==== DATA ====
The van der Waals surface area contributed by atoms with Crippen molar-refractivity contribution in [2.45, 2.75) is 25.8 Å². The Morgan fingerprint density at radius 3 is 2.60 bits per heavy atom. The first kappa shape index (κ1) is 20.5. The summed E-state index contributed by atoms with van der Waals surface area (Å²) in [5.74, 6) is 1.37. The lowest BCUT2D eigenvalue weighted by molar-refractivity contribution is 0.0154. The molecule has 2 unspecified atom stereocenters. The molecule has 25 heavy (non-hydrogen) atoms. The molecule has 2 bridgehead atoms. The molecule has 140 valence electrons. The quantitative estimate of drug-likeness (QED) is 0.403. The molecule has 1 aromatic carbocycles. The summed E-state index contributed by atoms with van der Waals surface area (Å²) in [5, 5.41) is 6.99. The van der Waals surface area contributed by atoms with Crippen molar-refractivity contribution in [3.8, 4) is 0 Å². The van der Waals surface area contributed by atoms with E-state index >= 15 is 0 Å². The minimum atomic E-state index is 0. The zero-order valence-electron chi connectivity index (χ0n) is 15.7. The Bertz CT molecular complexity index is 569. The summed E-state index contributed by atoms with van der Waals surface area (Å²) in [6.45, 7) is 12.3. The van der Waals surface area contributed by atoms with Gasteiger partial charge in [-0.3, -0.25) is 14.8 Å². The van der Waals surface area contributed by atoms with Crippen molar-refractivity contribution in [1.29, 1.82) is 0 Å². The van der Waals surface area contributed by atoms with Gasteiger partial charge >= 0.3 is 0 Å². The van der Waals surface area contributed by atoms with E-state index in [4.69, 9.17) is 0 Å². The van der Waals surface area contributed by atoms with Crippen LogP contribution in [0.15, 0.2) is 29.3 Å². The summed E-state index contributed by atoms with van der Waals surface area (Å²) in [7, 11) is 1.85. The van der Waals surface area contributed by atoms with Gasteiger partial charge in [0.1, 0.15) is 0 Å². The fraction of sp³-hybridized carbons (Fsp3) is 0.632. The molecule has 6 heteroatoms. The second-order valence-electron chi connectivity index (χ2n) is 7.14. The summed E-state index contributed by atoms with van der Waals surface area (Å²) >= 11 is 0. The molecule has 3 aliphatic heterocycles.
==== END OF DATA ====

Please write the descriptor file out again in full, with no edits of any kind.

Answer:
The van der Waals surface area contributed by atoms with Crippen molar-refractivity contribution in [2.45, 2.75) is 25.8 Å². The Morgan fingerprint density at radius 3 is 2.60 bits per heavy atom. The first kappa shape index (κ1) is 20.5. The summed E-state index contributed by atoms with van der Waals surface area (Å²) in [5.74, 6) is 1.37. The lowest BCUT2D eigenvalue weighted by molar-refractivity contribution is 0.0154. The molecule has 2 unspecified atom stereocenters. The molecule has 25 heavy (non-hydrogen) atoms. The molecule has 2 bridgehead atoms. The molecule has 140 valence electrons. The quantitative estimate of drug-likeness (QED) is 0.403. The molecule has 1 aromatic carbocycles. The summed E-state index contributed by atoms with van der Waals surface area (Å²) in [5, 5.41) is 6.99. The van der Waals surface area contributed by atoms with Crippen molar-refractivity contribution in [3.8, 4) is 0 Å². The van der Waals surface area contributed by atoms with E-state index >= 15 is 0 Å². The minimum atomic E-state index is 0. The zero-order valence-electron chi connectivity index (χ0n) is 15.7. The Bertz CT molecular complexity index is 569. The summed E-state index contributed by atoms with van der Waals surface area (Å²) in [6.45, 7) is 12.3. The van der Waals surface area contributed by atoms with Gasteiger partial charge in [-0.3, -0.25) is 14.8 Å². The van der Waals surface area contributed by atoms with Crippen molar-refractivity contribution in [1.29, 1.82) is 0 Å². The van der Waals surface area contributed by atoms with Gasteiger partial charge >= 0.3 is 0 Å². The van der Waals surface area contributed by atoms with E-state index in [4.69, 9.17) is 0 Å². The van der Waals surface area contributed by atoms with Crippen LogP contribution in [0.15, 0.2) is 29.3 Å². The summed E-state index contributed by atoms with van der Waals surface area (Å²) in [7, 11) is 1.85. The van der Waals surface area contributed by atoms with Gasteiger partial charge in [0.1, 0.15) is 0 Å². The fraction of sp³-hybridized carbons (Fsp3) is 0.632. The molecule has 6 heteroatoms. The second-order valence-electron chi connectivity index (χ2n) is 7.14. The summed E-state index contributed by atoms with van der Waals surface area (Å²) >= 11 is 0. The molecule has 3 aliphatic heterocycles.